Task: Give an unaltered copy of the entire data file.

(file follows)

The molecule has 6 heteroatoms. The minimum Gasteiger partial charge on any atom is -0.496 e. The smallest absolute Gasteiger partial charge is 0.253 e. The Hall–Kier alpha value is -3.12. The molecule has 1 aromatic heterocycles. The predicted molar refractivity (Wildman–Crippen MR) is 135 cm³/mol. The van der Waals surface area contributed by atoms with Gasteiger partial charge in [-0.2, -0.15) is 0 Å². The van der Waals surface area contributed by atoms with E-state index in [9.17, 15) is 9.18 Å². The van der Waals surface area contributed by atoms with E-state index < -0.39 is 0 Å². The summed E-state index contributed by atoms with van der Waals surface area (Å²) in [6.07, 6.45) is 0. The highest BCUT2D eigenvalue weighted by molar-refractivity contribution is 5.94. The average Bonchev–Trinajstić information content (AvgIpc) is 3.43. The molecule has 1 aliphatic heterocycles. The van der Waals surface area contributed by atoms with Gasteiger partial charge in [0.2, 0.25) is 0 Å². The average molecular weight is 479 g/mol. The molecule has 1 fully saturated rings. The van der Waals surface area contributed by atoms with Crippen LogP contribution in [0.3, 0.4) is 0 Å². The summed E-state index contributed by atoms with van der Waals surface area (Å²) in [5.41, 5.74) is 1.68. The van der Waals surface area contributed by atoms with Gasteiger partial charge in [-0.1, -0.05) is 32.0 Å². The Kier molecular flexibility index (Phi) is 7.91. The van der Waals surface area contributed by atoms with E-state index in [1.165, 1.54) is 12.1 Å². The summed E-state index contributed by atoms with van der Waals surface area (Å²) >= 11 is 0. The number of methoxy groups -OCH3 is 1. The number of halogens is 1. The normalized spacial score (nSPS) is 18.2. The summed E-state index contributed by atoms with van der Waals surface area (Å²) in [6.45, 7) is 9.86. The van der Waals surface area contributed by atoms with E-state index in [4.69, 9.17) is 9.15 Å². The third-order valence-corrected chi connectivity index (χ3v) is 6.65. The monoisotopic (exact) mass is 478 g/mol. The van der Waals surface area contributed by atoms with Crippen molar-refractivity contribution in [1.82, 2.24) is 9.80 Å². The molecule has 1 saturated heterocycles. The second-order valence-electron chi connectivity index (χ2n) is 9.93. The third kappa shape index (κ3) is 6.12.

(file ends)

The molecule has 6 heteroatoms. The minimum Gasteiger partial charge on any atom is -0.496 e. The smallest absolute Gasteiger partial charge is 0.253 e. The Hall–Kier alpha value is -3.12. The molecule has 1 aromatic heterocycles. The predicted molar refractivity (Wildman–Crippen MR) is 135 cm³/mol. The van der Waals surface area contributed by atoms with Gasteiger partial charge in [-0.2, -0.15) is 0 Å². The van der Waals surface area contributed by atoms with E-state index in [9.17, 15) is 9.18 Å². The van der Waals surface area contributed by atoms with E-state index < -0.39 is 0 Å². The summed E-state index contributed by atoms with van der Waals surface area (Å²) in [6.07, 6.45) is 0. The highest BCUT2D eigenvalue weighted by molar-refractivity contribution is 5.94. The average Bonchev–Trinajstić information content (AvgIpc) is 3.43. The molecule has 1 aliphatic heterocycles. The van der Waals surface area contributed by atoms with Gasteiger partial charge in [0.2, 0.25) is 0 Å². The average molecular weight is 479 g/mol. The molecule has 1 fully saturated rings. The van der Waals surface area contributed by atoms with Crippen LogP contribution in [0.3, 0.4) is 0 Å². The summed E-state index contributed by atoms with van der Waals surface area (Å²) in [5.41, 5.74) is 1.68. The van der Waals surface area contributed by atoms with Gasteiger partial charge in [-0.1, -0.05) is 32.0 Å². The Kier molecular flexibility index (Phi) is 7.91. The van der Waals surface area contributed by atoms with E-state index in [1.165, 1.54) is 12.1 Å². The summed E-state index contributed by atoms with van der Waals surface area (Å²) >= 11 is 0. The number of methoxy groups -OCH3 is 1. The number of halogens is 1. The normalized spacial score (nSPS) is 18.2. The summed E-state index contributed by atoms with van der Waals surface area (Å²) in [6.45, 7) is 9.86. The van der Waals surface area contributed by atoms with E-state index in [4.69, 9.17) is 9.15 Å². The third-order valence-corrected chi connectivity index (χ3v) is 6.65. The monoisotopic (exact) mass is 478 g/mol. The van der Waals surface area contributed by atoms with Crippen molar-refractivity contribution in [1.82, 2.24) is 9.80 Å². The molecule has 1 saturated heterocycles. The second-order valence-electron chi connectivity index (χ2n) is 9.93. The third kappa shape index (κ3) is 6.12.